It’s true that alone and unadorned, cranberries are almost a perfect diet food, as they are high in nutritional value and fiber while being low in carbohydrates and calories.
Due to their incredibly tart natural taste, most commercial cranberry products available are loaded with added sugar. Get this: when it comes to most store-bought “craisins,” one-third of a cup of dried cranberries can contain 2 tablespoons of sugar! The addition of the sugar changes dried cranberries from a very low-carb fruit to a high-carb choice. But that’s not to say that all dried cranberry products contain added sugars.
Today, it’s getting easier to find reduced-sugar or sugar-free dried cranberries, but you must check labels carefully.
It was this very problem (added sugar, that is) that inspired finding out a way to dry cranberries with artificial sweetener.
It turns out that due to the soluble fiber in them, which attracts water, it is a bit trickier than drying cranberries with traditional refined sugar. But, here’s a way that works, and it isn’t too difficult:
1 (12-ounce) bag fresh whole cranberries
1 cup sugar substitute of your choice (can vary to taste)
1/2 cup water
Heat oven to 200 F.
Put cranberries in a large skillet, and pick through to remove soft and/or brown ones.
If sweetener is powdered, dissolve in water. (comparison of sources of “liquid Splenda”). Pour over cranberries and stir.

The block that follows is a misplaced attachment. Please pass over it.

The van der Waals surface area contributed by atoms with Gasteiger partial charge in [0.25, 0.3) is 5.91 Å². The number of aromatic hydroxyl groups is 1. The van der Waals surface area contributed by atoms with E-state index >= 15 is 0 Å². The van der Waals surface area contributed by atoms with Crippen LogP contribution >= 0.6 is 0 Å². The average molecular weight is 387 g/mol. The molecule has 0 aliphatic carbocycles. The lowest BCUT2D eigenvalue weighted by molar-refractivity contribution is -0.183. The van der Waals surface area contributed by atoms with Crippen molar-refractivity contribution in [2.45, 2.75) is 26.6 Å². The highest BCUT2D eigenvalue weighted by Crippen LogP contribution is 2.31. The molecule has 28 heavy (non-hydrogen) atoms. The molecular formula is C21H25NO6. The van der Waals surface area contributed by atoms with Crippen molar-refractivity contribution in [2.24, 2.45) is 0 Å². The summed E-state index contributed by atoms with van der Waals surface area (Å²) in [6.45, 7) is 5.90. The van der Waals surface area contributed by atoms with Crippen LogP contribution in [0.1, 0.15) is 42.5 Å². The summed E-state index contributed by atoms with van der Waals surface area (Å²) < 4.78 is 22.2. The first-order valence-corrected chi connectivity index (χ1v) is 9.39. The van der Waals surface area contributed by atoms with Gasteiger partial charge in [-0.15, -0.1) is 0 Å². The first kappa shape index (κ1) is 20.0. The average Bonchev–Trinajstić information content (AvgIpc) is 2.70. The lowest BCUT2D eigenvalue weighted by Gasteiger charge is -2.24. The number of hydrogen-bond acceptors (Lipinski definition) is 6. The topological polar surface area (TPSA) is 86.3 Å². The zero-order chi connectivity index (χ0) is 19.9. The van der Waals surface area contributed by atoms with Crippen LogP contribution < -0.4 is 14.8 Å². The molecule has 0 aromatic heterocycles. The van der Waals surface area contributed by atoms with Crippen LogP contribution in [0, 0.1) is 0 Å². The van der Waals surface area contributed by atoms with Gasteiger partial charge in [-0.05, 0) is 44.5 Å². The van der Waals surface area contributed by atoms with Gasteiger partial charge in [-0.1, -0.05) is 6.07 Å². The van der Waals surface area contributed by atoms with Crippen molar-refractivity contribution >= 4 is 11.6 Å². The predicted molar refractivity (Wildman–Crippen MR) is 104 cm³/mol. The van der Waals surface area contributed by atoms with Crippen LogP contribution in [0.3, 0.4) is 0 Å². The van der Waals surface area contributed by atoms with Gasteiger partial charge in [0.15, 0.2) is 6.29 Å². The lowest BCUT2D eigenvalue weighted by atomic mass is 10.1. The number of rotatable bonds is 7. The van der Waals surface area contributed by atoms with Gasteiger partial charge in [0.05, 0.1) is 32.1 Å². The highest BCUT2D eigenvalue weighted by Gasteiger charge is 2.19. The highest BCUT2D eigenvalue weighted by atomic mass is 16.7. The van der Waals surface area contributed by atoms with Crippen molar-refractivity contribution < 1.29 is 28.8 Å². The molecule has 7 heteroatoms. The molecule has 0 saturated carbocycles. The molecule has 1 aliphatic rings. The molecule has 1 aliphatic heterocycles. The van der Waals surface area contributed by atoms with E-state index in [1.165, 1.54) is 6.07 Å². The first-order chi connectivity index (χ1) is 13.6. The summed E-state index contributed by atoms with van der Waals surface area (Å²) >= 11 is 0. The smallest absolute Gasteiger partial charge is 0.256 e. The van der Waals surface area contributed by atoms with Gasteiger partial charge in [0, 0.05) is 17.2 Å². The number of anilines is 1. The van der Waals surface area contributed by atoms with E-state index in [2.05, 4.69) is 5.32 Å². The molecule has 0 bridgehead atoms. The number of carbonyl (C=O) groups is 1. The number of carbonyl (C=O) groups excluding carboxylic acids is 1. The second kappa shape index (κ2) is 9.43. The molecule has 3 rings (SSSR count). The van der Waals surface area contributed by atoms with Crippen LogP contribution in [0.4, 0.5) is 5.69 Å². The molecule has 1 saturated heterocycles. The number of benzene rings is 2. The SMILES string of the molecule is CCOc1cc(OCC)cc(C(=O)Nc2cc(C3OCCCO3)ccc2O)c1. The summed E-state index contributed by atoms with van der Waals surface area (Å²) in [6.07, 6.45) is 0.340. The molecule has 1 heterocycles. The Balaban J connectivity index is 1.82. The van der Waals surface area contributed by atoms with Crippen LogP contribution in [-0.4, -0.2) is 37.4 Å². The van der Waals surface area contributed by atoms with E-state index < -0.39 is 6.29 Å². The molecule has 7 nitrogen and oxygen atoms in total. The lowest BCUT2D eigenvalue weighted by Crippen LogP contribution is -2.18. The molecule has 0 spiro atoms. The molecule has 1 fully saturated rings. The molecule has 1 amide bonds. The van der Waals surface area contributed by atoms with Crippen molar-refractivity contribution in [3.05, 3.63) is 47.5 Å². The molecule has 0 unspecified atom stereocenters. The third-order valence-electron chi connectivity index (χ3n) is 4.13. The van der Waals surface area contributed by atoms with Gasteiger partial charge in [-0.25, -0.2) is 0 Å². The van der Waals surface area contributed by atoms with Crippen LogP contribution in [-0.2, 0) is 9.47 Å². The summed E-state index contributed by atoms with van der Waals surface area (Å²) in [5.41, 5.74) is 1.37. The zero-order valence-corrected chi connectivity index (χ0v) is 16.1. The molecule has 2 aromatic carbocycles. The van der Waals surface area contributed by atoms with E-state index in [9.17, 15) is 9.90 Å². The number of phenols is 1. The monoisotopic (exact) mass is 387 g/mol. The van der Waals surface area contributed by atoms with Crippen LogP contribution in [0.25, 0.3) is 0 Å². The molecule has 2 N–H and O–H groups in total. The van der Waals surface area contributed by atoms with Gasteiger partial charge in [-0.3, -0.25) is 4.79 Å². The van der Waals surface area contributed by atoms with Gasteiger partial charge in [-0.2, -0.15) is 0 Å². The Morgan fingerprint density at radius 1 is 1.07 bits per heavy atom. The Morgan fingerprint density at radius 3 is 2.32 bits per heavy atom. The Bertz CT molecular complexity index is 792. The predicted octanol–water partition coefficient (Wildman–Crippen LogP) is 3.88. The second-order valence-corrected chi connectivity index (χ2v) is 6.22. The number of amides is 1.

Heat on medium high until cranberries pop, about 4 to 5 minutes. Stir every minute or two. When all seem popped, turn off the burner and let them cool for 10 minutes.
Squish them down with the back of a large spoon. Don’t worry if it seems they are melding together. Let cool another 5 minutes or so.
Cover baking sheet with three layers of paper towels and a piece of parchment paper. (I’m sure this would work great in a food dehydrator, but I don’t have one.)
Spread cranberries on the parchment. Have faith – they will mostly “individuate” again as they dry. If unpopped ones remain, squish them down now.
Put in oven and turn heat down to 150 F.
In 2 to 4 hours, replace parchment and flip paper towels over. (You don’t have to do this, but it speeds up the process.)
Start checking after 6 hours. Total time depends on humidity and other factors. It usually takes me about 8 hours. It also depends on whether you want to dry them to the point where they still have some “give” or whether you like them “crispier”.
Separate them, and store covered (zip-type bags work well).
Carb Count: The whole recipe has 25 grams of effective carbohydrate and 16 grams of fiber.